Sesame Street’s first Asian American character warmly welcomed: ‘Representation matters’

Sesame Street’s first Asian American character warmly welcomed: ‘Representation matters’

Sesame Street’s first Asian American character is set to make her first appearance on the iconic show later this month.

Ji-Young, 7, is a Korean American puppet with two main passions - playing her electric guitar and skateboarding.

She will make her debut during the show’s Thanksgiving special next Thursday alongside a host of celebrity guests including actor Simu Liu, Top Chef host Padma Lakshmi and tennis player Naomi Osaka.

The puppet was created after several discussions during 2020, such as the death of George Floyd and the rise in anti-Asian hate incidents.

The show also introduced Tamir last October. While not the show’s first black puppet, he was the first to talk about subjects such as race.

Kay Wilson Stallings, executive vice-president of creative and production for Sesame Workshop, told the AP that they want Ji-Young to teach children how to be “upstanders”.

Stallings said: “Being an upstander means you point out things that are wrong or something that someone does or says that is based on their negative attitude towards the person because of the colour of their skin or the language they speak or where they’re from. We want our audience to understand they can be upstanders.”

Since the news broke this morning, people have taken to Twitter to warmly welcome the show’s new addition.

Entrepreneur Dave Lu said: “It may just be a puppet, but for Asian kids to see themselves in Ji-Young, they won’t feel so different. And for others who don’t know any Asians, they will become familiar with a character who will help.”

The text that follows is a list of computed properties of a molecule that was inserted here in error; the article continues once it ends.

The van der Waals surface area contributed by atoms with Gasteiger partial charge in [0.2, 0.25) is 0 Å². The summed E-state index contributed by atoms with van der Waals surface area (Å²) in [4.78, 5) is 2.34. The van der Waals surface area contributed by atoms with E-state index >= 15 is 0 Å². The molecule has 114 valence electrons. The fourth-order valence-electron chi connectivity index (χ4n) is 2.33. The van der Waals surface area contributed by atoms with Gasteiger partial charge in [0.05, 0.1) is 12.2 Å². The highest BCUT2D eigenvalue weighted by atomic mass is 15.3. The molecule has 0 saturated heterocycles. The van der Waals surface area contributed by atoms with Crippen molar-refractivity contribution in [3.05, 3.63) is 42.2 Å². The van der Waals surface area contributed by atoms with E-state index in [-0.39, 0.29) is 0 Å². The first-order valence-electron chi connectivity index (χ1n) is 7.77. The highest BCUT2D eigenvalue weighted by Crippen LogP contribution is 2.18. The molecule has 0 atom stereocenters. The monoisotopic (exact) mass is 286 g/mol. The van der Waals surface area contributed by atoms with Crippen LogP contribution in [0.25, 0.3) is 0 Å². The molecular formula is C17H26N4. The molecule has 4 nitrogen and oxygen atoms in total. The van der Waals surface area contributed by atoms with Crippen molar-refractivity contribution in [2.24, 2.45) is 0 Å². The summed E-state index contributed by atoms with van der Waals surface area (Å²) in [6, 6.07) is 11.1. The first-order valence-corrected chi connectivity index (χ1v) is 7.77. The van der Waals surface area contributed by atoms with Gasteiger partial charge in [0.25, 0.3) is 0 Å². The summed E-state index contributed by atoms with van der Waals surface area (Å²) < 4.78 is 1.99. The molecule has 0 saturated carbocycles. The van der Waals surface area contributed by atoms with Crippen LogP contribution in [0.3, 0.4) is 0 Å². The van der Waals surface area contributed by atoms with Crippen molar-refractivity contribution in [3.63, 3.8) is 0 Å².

Some of the punky puppet’s personality is drawn from her puppeteer, Kathleen Kim.

Kim, 41, who is also Korean American, said it was important the puppet wasn’t “generically pan-Asian”.

Kim said: “Because that’s something that all Asian Americans have experienced. They kind of want to lump us into this monolithic ‘Asian’. So it was very important that she was specifically Korean American, not just like, generically Korean, but she was born here.”

In the Thanksgiving special, Ji-Young will become upset after being told by an off-screen kid to “go back home”. However, she will be supported by the rest of the cast.

Kim said: “My one hope, obviously, is to actually help teach what racism is, help teach kids to be able to recognize it and then speak out against it. But then my other hope for Ji-Young is that she just normalizes seeing different kinds of looking kids on TV.”

Although Ji-Young has an important educational job to do, we can also expect to see her engage in silly antics and light-hearted mischief in the future.

Ji-Young joins the show as the TV programme celebrates its 52nd on-air anniversary this month.

This isn’t the first time in recent weeks Sesame Street has made headlines.

In perhaps the most bizarre Twitter beef we’ve seen in a while, Republican politicians and anti-vaxxers rowed with Big Bird after he tweeted about receiving his Covid vaccine.

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